- Each frame our collision system will check if any objects with a collider component are colliding. If two are found to be colliding then the collision will need to be resolved so that they are no longer colliding. As we are only using box colliders to start with, we will only need to resolve collisions between rectangles, which is relatively straightforward.
- When two objects collide we want to be able to inform any interested components. For example, if a thrown weapon collides with an enemies collider we need some way of informing the enemy of this so it can reduce its health accordingly. We’ll most likely implement this when we start work on collision damage.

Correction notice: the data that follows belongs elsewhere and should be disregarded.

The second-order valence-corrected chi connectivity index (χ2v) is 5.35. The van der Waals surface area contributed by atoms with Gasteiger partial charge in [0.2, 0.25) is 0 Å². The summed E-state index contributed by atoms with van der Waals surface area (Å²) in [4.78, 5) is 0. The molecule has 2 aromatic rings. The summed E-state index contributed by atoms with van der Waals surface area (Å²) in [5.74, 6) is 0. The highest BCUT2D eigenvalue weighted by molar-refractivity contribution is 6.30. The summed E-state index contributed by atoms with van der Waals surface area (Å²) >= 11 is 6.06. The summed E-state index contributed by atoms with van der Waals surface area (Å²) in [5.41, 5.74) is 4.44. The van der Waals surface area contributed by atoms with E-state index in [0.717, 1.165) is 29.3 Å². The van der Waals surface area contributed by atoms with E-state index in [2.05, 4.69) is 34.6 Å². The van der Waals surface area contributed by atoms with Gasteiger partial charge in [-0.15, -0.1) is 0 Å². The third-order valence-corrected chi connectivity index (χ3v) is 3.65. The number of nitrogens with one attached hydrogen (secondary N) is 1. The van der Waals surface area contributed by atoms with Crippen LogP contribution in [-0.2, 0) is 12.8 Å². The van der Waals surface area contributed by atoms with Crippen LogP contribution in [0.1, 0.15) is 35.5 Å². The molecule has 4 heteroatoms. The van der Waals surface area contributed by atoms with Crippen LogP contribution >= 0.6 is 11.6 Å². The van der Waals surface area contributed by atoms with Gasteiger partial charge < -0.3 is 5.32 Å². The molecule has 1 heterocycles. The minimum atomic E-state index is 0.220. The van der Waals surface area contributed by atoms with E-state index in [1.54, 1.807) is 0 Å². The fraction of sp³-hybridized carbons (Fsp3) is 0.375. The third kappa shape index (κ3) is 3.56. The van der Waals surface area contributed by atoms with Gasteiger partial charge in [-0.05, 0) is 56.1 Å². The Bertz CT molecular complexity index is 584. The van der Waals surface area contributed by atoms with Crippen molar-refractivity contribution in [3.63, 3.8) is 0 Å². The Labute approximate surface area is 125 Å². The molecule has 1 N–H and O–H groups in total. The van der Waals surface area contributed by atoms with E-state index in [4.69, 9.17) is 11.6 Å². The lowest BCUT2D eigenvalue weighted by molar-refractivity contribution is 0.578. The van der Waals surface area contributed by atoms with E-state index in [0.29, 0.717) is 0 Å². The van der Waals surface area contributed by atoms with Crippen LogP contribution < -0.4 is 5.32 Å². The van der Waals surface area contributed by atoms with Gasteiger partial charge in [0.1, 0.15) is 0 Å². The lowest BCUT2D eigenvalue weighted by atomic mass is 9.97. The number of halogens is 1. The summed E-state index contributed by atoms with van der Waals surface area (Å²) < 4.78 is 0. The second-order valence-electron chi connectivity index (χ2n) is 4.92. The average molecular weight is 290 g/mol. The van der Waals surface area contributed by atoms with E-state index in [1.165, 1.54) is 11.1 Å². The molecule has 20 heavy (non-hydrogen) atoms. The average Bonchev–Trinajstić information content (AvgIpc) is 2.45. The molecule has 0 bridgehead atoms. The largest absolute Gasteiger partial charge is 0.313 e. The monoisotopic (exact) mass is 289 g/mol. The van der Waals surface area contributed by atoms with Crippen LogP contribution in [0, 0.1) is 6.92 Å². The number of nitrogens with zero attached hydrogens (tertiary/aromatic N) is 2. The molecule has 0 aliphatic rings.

- We should have the ability to mark an object as static, which means that we will not resolve its collisions. This objects will stay ‘static’ in the scene and will not move even when an object collides with it. This will help to reduce the number of collision checks as we do not need to check if two static objects are colliding. We’ll mark all of the tiles in our level as static as we do not want them moving (unless we specifically implement moving platforms) and we do not want to have to check if every tile is colliding with every other tile.
- Every collidable will be on a specific layer. We’ll start with Default, Player, and Tile layers but will expand the number of layers as necessary. We will be able to set which layers collide. For example, we can set the Player layer to collide with every other layer and the Tile layer to collide with no other layers. This will further reduce the number of collision checks we need to perform.